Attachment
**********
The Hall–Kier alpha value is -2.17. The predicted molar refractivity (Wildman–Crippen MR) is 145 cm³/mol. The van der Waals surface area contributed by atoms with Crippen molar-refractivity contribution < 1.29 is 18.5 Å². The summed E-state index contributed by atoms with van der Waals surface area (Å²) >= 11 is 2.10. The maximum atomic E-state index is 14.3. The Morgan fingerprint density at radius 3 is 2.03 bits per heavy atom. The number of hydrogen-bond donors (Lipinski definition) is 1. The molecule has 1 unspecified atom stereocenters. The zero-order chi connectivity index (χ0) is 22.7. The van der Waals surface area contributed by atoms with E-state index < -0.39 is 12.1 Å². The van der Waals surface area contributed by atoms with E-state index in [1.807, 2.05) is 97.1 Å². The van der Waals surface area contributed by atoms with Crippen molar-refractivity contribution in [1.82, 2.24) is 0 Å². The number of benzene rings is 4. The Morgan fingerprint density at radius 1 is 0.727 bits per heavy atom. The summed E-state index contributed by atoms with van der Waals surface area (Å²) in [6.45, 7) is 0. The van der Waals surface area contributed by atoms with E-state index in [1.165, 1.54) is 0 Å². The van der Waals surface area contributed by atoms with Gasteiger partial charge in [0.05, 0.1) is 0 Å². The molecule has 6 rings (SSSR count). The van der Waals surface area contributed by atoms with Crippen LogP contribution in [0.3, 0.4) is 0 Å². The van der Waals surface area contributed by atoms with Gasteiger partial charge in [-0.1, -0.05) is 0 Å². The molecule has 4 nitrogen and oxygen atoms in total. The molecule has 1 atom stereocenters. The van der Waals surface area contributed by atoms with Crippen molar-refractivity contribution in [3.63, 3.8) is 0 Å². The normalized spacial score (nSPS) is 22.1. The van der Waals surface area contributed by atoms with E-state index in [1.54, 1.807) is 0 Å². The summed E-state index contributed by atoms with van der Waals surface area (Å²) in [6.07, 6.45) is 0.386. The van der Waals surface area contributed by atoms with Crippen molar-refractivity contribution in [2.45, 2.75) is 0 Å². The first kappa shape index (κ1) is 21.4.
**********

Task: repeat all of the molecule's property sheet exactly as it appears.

The Hall–Kier alpha value is -2.17. The predicted molar refractivity (Wildman–Crippen MR) is 145 cm³/mol. The van der Waals surface area contributed by atoms with Crippen molar-refractivity contribution < 1.29 is 18.5 Å². The summed E-state index contributed by atoms with van der Waals surface area (Å²) >= 11 is 2.10. The maximum atomic E-state index is 14.3. The Morgan fingerprint density at radius 3 is 2.03 bits per heavy atom. The number of hydrogen-bond donors (Lipinski definition) is 1. The molecule has 1 unspecified atom stereocenters. The zero-order chi connectivity index (χ0) is 22.7. The van der Waals surface area contributed by atoms with E-state index < -0.39 is 12.1 Å². The van der Waals surface area contributed by atoms with E-state index in [1.807, 2.05) is 97.1 Å². The van der Waals surface area contributed by atoms with Crippen molar-refractivity contribution in [1.82, 2.24) is 0 Å². The number of benzene rings is 4. The Morgan fingerprint density at radius 1 is 0.727 bits per heavy atom. The summed E-state index contributed by atoms with van der Waals surface area (Å²) in [6.45, 7) is 0. The van der Waals surface area contributed by atoms with E-state index in [1.165, 1.54) is 0 Å². The van der Waals surface area contributed by atoms with Gasteiger partial charge in [0.05, 0.1) is 0 Å². The molecule has 6 rings (SSSR count). The van der Waals surface area contributed by atoms with Crippen LogP contribution in [0.3, 0.4) is 0 Å². The van der Waals surface area contributed by atoms with Gasteiger partial charge in [-0.1, -0.05) is 0 Å². The molecule has 4 nitrogen and oxygen atoms in total. The molecule has 1 atom stereocenters. The van der Waals surface area contributed by atoms with Crippen molar-refractivity contribution in [3.63, 3.8) is 0 Å². The normalized spacial score (nSPS) is 22.1. The van der Waals surface area contributed by atoms with E-state index in [1.54, 1.807) is 0 Å². The summed E-state index contributed by atoms with van der Waals surface area (Å²) in [6.07, 6.45) is 0.386. The van der Waals surface area contributed by atoms with Crippen molar-refractivity contribution in [2.45, 2.75) is 0 Å². The first kappa shape index (κ1) is 21.4.